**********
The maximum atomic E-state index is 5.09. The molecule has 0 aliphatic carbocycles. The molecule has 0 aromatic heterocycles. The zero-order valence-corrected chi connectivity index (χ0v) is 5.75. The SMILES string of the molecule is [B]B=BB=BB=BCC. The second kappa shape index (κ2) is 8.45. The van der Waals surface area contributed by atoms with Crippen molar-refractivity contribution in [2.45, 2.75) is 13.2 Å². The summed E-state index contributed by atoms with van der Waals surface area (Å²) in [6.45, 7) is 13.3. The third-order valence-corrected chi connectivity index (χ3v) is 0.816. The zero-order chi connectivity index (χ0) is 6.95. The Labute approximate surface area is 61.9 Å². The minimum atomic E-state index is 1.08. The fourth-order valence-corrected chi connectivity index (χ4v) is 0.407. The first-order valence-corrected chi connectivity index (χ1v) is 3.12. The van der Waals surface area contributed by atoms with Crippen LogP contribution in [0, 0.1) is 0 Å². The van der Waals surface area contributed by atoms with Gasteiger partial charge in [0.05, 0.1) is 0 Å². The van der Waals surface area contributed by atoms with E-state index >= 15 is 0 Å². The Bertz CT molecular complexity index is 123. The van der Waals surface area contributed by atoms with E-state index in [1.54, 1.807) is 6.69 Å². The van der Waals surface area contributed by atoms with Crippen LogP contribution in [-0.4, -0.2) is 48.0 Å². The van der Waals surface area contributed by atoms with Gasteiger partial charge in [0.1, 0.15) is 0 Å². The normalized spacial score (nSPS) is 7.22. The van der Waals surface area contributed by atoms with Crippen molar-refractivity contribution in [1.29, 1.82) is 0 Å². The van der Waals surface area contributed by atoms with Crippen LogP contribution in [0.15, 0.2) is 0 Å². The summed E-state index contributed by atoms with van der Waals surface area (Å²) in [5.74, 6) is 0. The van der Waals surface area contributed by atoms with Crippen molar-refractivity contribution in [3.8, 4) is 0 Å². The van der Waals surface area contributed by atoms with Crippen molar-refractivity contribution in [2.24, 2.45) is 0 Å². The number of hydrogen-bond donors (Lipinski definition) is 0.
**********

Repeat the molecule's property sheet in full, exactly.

The maximum atomic E-state index is 5.09. The molecule has 0 aliphatic carbocycles. The molecule has 0 aromatic heterocycles. The zero-order valence-corrected chi connectivity index (χ0v) is 5.75. The SMILES string of the molecule is [B]B=BB=BB=BCC. The second kappa shape index (κ2) is 8.45. The van der Waals surface area contributed by atoms with Crippen molar-refractivity contribution in [2.45, 2.75) is 13.2 Å². The summed E-state index contributed by atoms with van der Waals surface area (Å²) in [6.45, 7) is 13.3. The third-order valence-corrected chi connectivity index (χ3v) is 0.816. The zero-order chi connectivity index (χ0) is 6.95. The Labute approximate surface area is 61.9 Å². The minimum atomic E-state index is 1.08. The fourth-order valence-corrected chi connectivity index (χ4v) is 0.407. The first-order valence-corrected chi connectivity index (χ1v) is 3.12. The van der Waals surface area contributed by atoms with Crippen LogP contribution in [0, 0.1) is 0 Å². The van der Waals surface area contributed by atoms with Gasteiger partial charge in [0.05, 0.1) is 0 Å². The van der Waals surface area contributed by atoms with E-state index >= 15 is 0 Å². The Bertz CT molecular complexity index is 123. The van der Waals surface area contributed by atoms with E-state index in [1.54, 1.807) is 6.69 Å². The van der Waals surface area contributed by atoms with Crippen LogP contribution in [-0.4, -0.2) is 48.0 Å². The van der Waals surface area contributed by atoms with Gasteiger partial charge in [0.1, 0.15) is 0 Å². The normalized spacial score (nSPS) is 7.22. The van der Waals surface area contributed by atoms with Crippen molar-refractivity contribution in [1.29, 1.82) is 0 Å². The van der Waals surface area contributed by atoms with Crippen LogP contribution in [0.15, 0.2) is 0 Å². The summed E-state index contributed by atoms with van der Waals surface area (Å²) in [5.74, 6) is 0. The van der Waals surface area contributed by atoms with Crippen molar-refractivity contribution in [3.8, 4) is 0 Å². The van der Waals surface area contributed by atoms with Crippen molar-refractivity contribution in [2.24, 2.45) is 0 Å². The number of hydrogen-bond donors (Lipinski definition) is 0.